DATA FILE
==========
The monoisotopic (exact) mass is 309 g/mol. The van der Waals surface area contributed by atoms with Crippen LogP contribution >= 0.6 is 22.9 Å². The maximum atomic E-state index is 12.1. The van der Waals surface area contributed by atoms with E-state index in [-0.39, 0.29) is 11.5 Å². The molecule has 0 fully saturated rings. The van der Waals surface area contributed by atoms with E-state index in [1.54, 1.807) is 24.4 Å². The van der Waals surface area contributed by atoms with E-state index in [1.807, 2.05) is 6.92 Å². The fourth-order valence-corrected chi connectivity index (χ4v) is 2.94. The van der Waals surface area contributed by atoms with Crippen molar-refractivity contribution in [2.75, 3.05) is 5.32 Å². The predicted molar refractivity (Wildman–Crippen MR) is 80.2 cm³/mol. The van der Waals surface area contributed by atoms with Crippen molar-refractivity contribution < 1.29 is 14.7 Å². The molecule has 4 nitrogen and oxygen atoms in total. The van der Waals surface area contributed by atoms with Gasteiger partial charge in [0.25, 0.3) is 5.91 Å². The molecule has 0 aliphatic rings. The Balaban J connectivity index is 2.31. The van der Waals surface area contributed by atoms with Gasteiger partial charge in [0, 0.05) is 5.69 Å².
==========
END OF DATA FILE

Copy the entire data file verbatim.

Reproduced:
The monoisotopic (exact) mass is 309 g/mol. The van der Waals surface area contributed by atoms with Crippen LogP contribution >= 0.6 is 22.9 Å². The maximum atomic E-state index is 12.1. The van der Waals surface area contributed by atoms with E-state index in [-0.39, 0.29) is 11.5 Å². The molecule has 0 fully saturated rings. The van der Waals surface area contributed by atoms with E-state index in [1.54, 1.807) is 24.4 Å². The van der Waals surface area contributed by atoms with E-state index in [1.807, 2.05) is 6.92 Å². The fourth-order valence-corrected chi connectivity index (χ4v) is 2.94. The van der Waals surface area contributed by atoms with Crippen molar-refractivity contribution in [2.75, 3.05) is 5.32 Å². The predicted molar refractivity (Wildman–Crippen MR) is 80.2 cm³/mol. The van der Waals surface area contributed by atoms with Crippen molar-refractivity contribution < 1.29 is 14.7 Å². The molecule has 4 nitrogen and oxygen atoms in total. The van der Waals surface area contributed by atoms with Gasteiger partial charge in [0.25, 0.3) is 5.91 Å². The molecule has 0 aliphatic rings. The Balaban J connectivity index is 2.31. The van der Waals surface area contributed by atoms with Gasteiger partial charge in [0, 0.05) is 5.69 Å².